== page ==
Monday March 30, 2009
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FROM WES BUNTING:
One of the toughest evaluations an NFL team and scouting department can make is assessing and ranking a draft’s quarterback class. With more and more money being thrust at the position every year, it’s becoming critical for a franchise to make the right decision regarding its quarterback. The Detroit Lions currently find themselves debating weather to take a quarterback with the first overall pick and play the risk/reward game or choose a safer prospect with far less potential who may wash out in the NFL.
When evaluating the quarterback position, terms such as “arm strength,” “physical skill set” and “has the ability to make all the throws” are frequently used to describe the type of physical attributes a prospect possesses. However, if quarterback success was derived solely from physical attributes, players like Andre Ware and Jeff George would both be headed to the Hall of Fame. Nevertheless, finding NFL signal callers is becoming more about accuracy, intelligence and intangibles than it is overall physical skills.
When developing my own grading scale for quarterbacks, I based much of my evaluation around the theories of Marc Trestman, head coach of the Montreal Alouettes of the Canadian Football League, who said there are four “qualities” a quarterback needs to have a shot at being successful in the NFL.
1. The quarterback needs to have the ability to make all the throws required to attack a defense on every play. This includes the arm strength to throw the deep out, the feel to drop a deep ball into a receiver’s hands down the field, the touch to hit a running back out of the backfield, etc.
2. Quarterbacks need to be able to make quick and decisive decisions under pressure. You not only want an intelligent quarterback in the pocket but also a quarterback who has the instincts to feel pressure and create a play when things break down.
3. The quarterback needs to be mobile in some capacity and have an ability to avoid the rush in one of three ways:
A. The ability to side-step pressure in the pocket.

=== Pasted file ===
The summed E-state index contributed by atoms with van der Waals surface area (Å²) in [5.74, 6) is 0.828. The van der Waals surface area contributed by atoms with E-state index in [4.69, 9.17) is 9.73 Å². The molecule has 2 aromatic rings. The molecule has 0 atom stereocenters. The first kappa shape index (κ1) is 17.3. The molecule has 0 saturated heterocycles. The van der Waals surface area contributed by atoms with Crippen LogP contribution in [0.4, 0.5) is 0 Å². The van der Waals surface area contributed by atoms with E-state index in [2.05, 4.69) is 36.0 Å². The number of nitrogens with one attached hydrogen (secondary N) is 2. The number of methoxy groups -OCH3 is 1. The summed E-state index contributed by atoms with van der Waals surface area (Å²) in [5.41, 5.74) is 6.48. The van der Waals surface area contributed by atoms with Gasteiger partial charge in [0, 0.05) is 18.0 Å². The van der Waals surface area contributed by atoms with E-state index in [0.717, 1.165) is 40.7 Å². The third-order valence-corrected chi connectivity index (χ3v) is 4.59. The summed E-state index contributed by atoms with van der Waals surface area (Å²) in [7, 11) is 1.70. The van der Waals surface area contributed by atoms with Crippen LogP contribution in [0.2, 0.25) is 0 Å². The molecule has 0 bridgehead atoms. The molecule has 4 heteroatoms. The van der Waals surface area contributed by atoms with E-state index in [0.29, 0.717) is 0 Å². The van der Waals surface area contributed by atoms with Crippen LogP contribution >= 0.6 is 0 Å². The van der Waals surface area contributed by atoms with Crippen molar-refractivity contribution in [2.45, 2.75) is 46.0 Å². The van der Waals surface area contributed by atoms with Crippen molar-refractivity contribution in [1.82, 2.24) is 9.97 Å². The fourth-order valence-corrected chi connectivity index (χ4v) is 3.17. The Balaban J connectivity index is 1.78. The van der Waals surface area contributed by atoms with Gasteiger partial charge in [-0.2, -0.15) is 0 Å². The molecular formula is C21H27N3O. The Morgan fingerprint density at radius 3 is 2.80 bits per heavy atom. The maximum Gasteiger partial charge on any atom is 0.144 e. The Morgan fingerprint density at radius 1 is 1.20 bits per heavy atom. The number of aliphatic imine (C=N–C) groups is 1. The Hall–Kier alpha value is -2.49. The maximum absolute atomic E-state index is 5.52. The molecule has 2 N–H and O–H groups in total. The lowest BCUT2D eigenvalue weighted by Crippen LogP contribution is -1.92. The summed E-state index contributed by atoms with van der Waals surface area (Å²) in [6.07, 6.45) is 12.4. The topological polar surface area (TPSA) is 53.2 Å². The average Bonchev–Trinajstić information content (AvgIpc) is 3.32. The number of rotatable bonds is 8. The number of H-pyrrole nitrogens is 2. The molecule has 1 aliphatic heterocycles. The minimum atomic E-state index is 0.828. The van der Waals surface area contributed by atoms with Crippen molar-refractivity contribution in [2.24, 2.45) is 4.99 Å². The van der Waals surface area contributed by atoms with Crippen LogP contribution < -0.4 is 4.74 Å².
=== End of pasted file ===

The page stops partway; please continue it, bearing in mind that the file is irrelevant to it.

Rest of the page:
B. The ability to get outside the pocket and accurately deliver the ball on the move.
C. The ability to scramble and gain yards beyond the line of scrimmage.
4. The quarterback must be tough and be able to stare down the barrel of the shotgun, take a hit, get up and do it again. It takes a special type of player who can take a shot, dust himself off and rally his team on the next play, but the quarterback needs that type of quality.
Notice, there isn’t a prerequisite of a rocket arm or elite athletic ability for a quarterback to be successful in the NFL. Quarterback success is all about decision making, accuracy and timing in the pass game. Therefore, when identifying a possible number or statistic to aid in the evaluation of a college quarterback, nothing may be more helpful than considering his completion percentage. It boggles my mind to see a quarterback drafted high based on his pure physical skill set, especially when he never completed a high percentage of passes in his college career. What makes you think a QB who never completed 60 percent of his passes in college will be able to complete 60 percent of his passes in the NFL?
To add some substance to my thoughts, I want to look at every quarterback drafted in the first round from 1997-2004 who didn’t complete 60 percent of his passes during his final college season to show the alarming rate of failure.